SLIMFAST project about Software Configurations and Security

Position POSTDOC

Expected start date2020-03-01

Estimated duration24 months

ContactMathieu Achermathieu.acher@irisa.fr

We are looking for a highly motivated post-doc in software and security. The post-doc offer is for a period of at least 24 months. The salary is highly competitive, i.e., as much as an associate professor (tenured) with 5 years of experience.

The research is funded by the SLIMFAST project, in collaboration with the DGA (french army). Screening of applications starts immediately.

Keywords: Software Engineering, Program Analysis, Software Security, Systems

Objectives

We expect software systems to deliver the right functionality, as quickly and frugally as possible, in any possible circumstances whatever the hardware, the operating systems, or the input data are.

For fitting such a diversity of settings, most modern systems (operating systems like Linux or Android, Web browsers like Firefox or Chrome, video encoders like ffmpeg, x264 or VLC, mobile and cloud applications, autonomous systems, etc.) are subject to variation or come in many variants. Hundreds of configuration options – features, plugins, parameters, hyperparameters – can be combined, each potentially with distinct functionality and effects on time, security, energy consumption, etc.

The ability of varying is therefore a mandatory feature of any (sub-)system. Despite its ubiquitous presence, variability (adaptation at compile-time or run-time) is also an enormous source of complexity with a combinatorial explosion of possible configurations. For example, the Linux kernel exhibits 16000+ options and most options can take “yes”, “no”, or “module” values. Several works observed that configuration options can be the source of compilation failures, can crash the system, can compute wrong results, or can degrade the performance.

There is another important issue: the surface attack of configurable system is potentially extremely important. Each (combination of) option can be subject to a different attack, for example, an attacker can inspect many configuration-related paths in a program. Overall, our observation is twofold:

  • configuration can be pointless: users do not need necessarily the ability to configure their systems, especially at run-time. A default configuration can be sufficient for a majority of the use cases while most of the options will simply never been used;
  • configuration is a security threat: configuration options cannot only be pointless, they can be unnecessary opportunity and entry point for attackers.

As configuration options can be pointless and represent a threat, our objective is to automatically remove unneeded configuration-related code out of programs.
When options are removed, we aim to show that some attacks are no longer possible while the the functionality or usability of the system is not altered. We plan to study real-wold systems, attacks, and options to empirically study the effectiveness of our techniques. We also plan to provide some theoretical guarantees about our removal process.

References

  • Mathieu Acher, Guillaume Bécan, Benoit Combemale, Benoit Baudry, and Jean-Marc Jézéquel. Product lines can jeopardize their trade secrets (2015). In Proceedings of the 2015 10th Joint Meeting on Foundations of Software Engineering (ESEC/FSE’15), NIER track https://hal.inria.fr/hal-01234342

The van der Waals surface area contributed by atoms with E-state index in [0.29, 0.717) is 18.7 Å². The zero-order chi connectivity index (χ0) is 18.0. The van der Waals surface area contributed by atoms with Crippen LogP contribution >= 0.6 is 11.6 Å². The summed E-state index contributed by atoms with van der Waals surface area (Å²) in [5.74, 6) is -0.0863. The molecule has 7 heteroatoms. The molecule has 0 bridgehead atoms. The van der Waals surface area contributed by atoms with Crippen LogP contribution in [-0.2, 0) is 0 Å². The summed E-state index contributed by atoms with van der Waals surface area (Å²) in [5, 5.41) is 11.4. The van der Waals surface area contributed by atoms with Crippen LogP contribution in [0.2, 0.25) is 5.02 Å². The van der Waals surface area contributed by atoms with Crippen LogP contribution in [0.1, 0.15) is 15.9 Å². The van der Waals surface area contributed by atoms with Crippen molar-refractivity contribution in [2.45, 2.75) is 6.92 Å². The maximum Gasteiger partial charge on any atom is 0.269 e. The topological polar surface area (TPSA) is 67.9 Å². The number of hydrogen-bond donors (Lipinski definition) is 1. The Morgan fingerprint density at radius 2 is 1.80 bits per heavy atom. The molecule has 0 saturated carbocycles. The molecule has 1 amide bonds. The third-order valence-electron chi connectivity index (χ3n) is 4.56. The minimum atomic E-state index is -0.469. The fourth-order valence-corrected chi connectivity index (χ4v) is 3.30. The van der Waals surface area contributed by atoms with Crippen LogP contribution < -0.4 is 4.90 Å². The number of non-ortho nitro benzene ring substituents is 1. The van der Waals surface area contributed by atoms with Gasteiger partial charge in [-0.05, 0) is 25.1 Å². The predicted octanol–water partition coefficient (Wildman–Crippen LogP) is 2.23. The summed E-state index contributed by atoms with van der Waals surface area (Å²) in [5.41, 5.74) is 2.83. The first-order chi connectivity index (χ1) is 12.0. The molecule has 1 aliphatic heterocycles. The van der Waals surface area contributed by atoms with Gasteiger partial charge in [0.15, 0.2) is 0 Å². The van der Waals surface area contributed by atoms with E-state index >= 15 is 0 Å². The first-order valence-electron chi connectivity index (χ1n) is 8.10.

• Mathieu Acher, Hugo Martin, Juliana Alves Pereira, Arnaud Blouin, Jean-Marc Jézéquel, Djamel Eddine Khelladi, Luc Lesoil, and Olivier Barais. Learning Very Large Configuration Spaces: What Matters for Linux Kernel Sizes (2019). https://hal.inria.fr/hal-02314830

Skills

We are looking for highly motivated people in software (in a broad sense) and security. We are studying real-world, popular, open-source, configurable software projects like Linux, Firefox, ffmpeg, VLC, Apache or JHipster – and we hope to have concrete impacts on them!

The candidate should have a strong interest and the skills for performing large-scale experiments with software. In particular:

  • advanced software engineering skills, including program analysis, compilation, software automation, software testing. In general we need highly technical software abilities, since software is the main asset we are analyzing;
  • experience or interest in software security, for example: fuzzing, code debloating, obfuscation;
  • variability and configuration expertise: it is a plus to have knowledge about software configurations, but it’s not mandatory

The candidates will work with two PhD students, at 2 least two professors, and a researcher from DGA.

Working Environment

The candidate will work at Inria/IRISA in the DiverSE team (workplace: University of Rennes 1, Campus de Beaulieu, 35000 Rennes, France).

DiverSE’s research is in the area of software engineering, focusing on the management of diversity in the construction of software intensive systems. The team is actively involved in European, French and industrial projects and is composed of 8 faculty members, 18 PhD students, and 3 engineers.

The candidate can teach but it’s not mandatory.

(Cyber)-security is an important topic at Inria/IRISA, with many teams and collaborations (e.g., with DGA). Besides, Rennes is one of the best city to live in France (routinely ranked in the top 3).

How to apply

Please send your application (PDF) as soon as possible. Screening of applications starts immediately and continues until the position is filled. Send cover letter including names of at least two referees, CV, PDFs of PhD thesis (or draft) if any, and possibly up to three most relevant publications (if any) to Mathieu Acher: mathieu.acher@irisa.fr